Taking the tunnel in Habana Vieja under the bay and heading east on the Vía Monumental, past El Morro and parallel to the coast, leads you straight to Cojímar, a fishing village famed for its Hemingway connection. Past here the road dips inland to become the Vía Blanca and passes Villa Panamericana, the village built to support the 1991 Pan American Games, and runs south towards Guanabacoa, a quiet provincial town with numerous attractive churches and a fascinating religious history. For many, the big attraction east of Havana will be the boisterous Playas del Este, the nearest beaches to the city 18km away, where clean sands and a lively scene draw in the crowds. In contrast, Playa Jibacoa, 32km further east, offers a quieter, less glitzy beach resort, while the inland hills of the Escaleras de Jaruco present a scenic diversion. The hippie retreat at Canasí, tucked away on the cliffs overlooking the ocean, is perfect for a back-to-basics camping experience and represents the province’s final outpost before the border with Matanzas.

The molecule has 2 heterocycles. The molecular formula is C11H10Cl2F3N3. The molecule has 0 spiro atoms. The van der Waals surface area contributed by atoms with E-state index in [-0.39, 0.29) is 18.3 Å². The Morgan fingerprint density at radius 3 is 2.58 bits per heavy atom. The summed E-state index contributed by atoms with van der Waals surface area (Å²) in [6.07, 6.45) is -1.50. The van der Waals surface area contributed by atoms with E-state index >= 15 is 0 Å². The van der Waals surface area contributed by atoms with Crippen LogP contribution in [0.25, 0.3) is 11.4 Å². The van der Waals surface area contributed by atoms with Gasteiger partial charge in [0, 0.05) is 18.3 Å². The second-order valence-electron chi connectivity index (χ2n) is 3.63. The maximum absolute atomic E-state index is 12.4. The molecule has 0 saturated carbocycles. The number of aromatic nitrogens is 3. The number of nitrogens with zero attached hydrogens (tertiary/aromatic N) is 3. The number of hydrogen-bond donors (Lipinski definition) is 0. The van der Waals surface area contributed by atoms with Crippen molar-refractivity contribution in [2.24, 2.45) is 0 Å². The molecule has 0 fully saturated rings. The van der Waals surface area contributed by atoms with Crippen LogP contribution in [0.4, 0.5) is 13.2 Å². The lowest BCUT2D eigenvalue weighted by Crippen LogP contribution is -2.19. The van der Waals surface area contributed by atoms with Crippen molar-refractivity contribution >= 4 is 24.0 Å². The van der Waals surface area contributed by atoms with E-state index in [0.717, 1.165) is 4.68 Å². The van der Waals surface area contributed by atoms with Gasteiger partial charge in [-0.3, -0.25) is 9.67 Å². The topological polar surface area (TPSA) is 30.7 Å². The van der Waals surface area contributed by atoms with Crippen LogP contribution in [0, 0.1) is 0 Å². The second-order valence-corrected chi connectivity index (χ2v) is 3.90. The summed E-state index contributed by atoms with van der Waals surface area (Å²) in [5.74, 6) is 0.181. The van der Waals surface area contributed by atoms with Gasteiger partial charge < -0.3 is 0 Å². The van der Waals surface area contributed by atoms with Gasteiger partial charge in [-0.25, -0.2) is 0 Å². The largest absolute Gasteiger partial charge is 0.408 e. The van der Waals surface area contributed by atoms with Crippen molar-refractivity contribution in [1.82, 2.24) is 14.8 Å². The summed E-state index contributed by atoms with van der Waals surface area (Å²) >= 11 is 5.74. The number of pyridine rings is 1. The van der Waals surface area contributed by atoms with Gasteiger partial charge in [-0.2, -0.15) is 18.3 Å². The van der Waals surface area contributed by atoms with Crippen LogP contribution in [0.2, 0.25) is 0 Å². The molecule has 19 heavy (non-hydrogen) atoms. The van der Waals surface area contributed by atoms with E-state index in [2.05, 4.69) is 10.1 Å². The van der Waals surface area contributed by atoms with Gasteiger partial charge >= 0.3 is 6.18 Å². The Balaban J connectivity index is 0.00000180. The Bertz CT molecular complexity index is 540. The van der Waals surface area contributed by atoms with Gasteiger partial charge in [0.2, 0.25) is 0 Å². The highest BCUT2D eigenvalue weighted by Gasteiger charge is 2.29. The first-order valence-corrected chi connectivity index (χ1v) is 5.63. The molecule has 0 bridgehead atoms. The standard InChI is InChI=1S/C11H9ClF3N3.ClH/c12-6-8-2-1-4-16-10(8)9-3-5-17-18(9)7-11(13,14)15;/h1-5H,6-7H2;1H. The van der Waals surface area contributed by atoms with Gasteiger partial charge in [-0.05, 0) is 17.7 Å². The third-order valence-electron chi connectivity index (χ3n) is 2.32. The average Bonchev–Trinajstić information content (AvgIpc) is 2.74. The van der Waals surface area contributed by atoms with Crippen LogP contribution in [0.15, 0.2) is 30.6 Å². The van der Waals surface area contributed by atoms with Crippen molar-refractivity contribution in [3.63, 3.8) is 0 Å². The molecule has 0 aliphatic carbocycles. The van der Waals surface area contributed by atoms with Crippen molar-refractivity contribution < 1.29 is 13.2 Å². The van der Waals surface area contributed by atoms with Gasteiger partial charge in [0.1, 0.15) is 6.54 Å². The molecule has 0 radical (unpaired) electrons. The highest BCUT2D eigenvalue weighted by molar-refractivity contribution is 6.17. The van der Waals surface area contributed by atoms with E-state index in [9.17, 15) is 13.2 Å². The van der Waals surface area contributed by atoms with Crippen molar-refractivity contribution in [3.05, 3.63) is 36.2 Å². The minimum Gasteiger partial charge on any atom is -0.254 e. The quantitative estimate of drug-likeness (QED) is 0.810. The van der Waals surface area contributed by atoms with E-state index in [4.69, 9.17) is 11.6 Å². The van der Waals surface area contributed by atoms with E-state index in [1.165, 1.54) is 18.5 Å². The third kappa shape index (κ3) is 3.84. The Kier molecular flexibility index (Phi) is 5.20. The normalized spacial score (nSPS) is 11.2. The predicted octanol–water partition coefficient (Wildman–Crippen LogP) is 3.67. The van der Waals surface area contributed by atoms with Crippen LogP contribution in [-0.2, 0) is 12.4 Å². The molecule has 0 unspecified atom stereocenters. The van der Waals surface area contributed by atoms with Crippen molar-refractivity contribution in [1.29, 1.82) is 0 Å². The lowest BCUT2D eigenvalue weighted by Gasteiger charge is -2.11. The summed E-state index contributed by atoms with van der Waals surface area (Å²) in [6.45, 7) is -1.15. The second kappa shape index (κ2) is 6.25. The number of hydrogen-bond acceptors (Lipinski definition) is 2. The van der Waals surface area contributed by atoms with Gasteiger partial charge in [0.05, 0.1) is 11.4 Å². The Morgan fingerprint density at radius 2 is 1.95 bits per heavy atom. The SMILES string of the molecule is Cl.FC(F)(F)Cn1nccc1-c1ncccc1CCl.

The scarcity and unreliability of public transport becomes even more pronounced once outside the city proper, and you’ll need a car to see many of these sights.Read More
Playas del Este
Playas del Este
Fifteen kilometres east of Cojímar, the Vía Blanca reaches Havana’s nearest beaches – Playa Santa María del Mar, Playa Boca Ciega and Playa Guanabo, collectively known as the Playas del Este. Hugging the Atlantic coast, these three fine-sand beaches form a long, twisting ochre ribbon that vanishes in the summer beneath the crush of weekending Habaneros and tourists. There’s not a whole lot to distinguish between the beaches, geographically, although as a general rule the sand is better towards the western end.